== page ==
Monday, January 29, 2007

How the AAR Sale will Impact Lib Talk

Yesterday, the big news story was the sale of Air America Radio to Stephen L. Green. Today and beyond we will be focusing on that sale and what it means for liberal talk radio, especially with regard to how programs are produced and distributed.

In an article in Monday’s issue of the New York Times, Mark Green, the politically active brother of AAR’s new owner, Stephen Green hinted that the sale would usher in a new phase for Air America, focused on digital content distribution rather than radio.

"In this digital era, the tech changes by the day and Air America Radio has to become something of a new media company," Mark Green told the Times. "We look forward to an A.A.R. 2.0 that has sharp smart content better distributed over a variety of platforms. And what better time to try this than with progressive and democratic values obviously on the rise?"

According to the Times article at least one of individuals that was rumored to be a potential buyer of AAR, will be part on the new management team. The Progressive Radio Group, led by Terence F. Kelly, AAR's former chairman, will own a minority stake in the network. Kelly formed the group of about 20 investors in the fall after the network filed for bankruptcy.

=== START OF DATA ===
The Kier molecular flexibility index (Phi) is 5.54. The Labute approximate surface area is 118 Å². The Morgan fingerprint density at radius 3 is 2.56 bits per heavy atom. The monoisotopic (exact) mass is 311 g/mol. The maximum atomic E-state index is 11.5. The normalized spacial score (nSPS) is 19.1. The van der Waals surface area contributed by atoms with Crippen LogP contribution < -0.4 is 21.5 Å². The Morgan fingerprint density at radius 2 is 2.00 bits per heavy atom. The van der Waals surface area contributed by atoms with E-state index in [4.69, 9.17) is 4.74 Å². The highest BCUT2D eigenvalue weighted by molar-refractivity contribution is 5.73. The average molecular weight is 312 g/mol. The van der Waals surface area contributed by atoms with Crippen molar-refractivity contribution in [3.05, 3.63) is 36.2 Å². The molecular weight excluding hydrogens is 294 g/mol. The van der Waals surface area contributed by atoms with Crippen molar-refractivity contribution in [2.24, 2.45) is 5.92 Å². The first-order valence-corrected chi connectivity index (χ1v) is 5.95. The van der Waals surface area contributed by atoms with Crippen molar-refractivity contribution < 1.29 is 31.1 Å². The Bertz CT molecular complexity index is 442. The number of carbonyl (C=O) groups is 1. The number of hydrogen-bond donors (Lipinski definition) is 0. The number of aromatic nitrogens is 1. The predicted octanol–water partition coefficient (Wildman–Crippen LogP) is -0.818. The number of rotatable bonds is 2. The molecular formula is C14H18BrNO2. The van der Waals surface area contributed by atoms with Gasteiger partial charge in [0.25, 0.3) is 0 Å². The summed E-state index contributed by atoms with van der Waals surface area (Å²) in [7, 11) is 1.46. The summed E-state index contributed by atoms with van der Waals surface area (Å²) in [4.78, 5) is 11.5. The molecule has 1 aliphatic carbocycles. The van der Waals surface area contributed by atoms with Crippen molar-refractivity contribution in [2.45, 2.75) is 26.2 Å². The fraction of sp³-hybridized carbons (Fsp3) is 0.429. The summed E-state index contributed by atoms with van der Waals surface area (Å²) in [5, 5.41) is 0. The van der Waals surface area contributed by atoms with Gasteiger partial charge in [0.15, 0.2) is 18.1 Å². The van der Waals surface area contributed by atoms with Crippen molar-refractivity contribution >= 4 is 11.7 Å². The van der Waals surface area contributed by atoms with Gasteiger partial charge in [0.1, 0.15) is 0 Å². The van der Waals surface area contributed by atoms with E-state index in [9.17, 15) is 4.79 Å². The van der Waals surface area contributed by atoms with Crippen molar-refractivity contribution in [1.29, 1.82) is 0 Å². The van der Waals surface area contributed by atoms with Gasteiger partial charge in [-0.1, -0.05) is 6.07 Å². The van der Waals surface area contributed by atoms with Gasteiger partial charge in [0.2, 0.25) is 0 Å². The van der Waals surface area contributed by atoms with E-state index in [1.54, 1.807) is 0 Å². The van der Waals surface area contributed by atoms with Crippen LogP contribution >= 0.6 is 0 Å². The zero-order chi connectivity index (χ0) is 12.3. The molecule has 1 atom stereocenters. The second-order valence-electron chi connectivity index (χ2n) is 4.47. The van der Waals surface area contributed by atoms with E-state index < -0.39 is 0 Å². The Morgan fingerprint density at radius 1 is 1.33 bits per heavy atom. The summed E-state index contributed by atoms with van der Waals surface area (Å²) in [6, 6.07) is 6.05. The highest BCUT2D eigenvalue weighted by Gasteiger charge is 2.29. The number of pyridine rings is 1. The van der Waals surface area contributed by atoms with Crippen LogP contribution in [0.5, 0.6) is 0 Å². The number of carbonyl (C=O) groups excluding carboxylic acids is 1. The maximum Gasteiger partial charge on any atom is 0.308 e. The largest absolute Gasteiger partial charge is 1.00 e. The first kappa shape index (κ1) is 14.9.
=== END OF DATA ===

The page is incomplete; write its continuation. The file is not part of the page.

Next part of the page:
Meanwhile, the original owner of AAR, Sheldon Drobny does not share Mark Greens optimistic assessment of the potential at the struggling liberal talk network. In a piece which appears on the Huffington Post, Drobny blasts AAR saying that it "has little or no value."

"The metaphor I used, ‘from search and rescue to search and recover’ is a term used in rescue initiatives of plane crash victims and missing people in other disaster situations, Drobny posts. "After too much time passes, search and rescue becomes search and recover since the presumption is over time that a rescue is unlikely. Too much time has passed for a real rescue of AAR."

Drobny said that "AAR at best will be another content company with a name tarnished by bad management bankruptcy." He says that the only things of value that the venture has are the studio equipment, the hosts, and their affiliation agreements.

"The AAR affiliate agreements are 1 to 2 years and I suspect that most of the former AAR affiliates will not commit to AAR programming," Drobny posted.

Of course, we have to take Drobny’s comments in context. He is bitter, that the AAR management team led by Rob Glaser rejected his offer to buy the assets of the company before they filed for bankruptcy last November and now as the owner of Nova M Radio Network he will be competing with AAR for shelf space on liberal talk radio stations.

Check back to TR later in the day. We will be posting more comments on the AAR sale as they become available.

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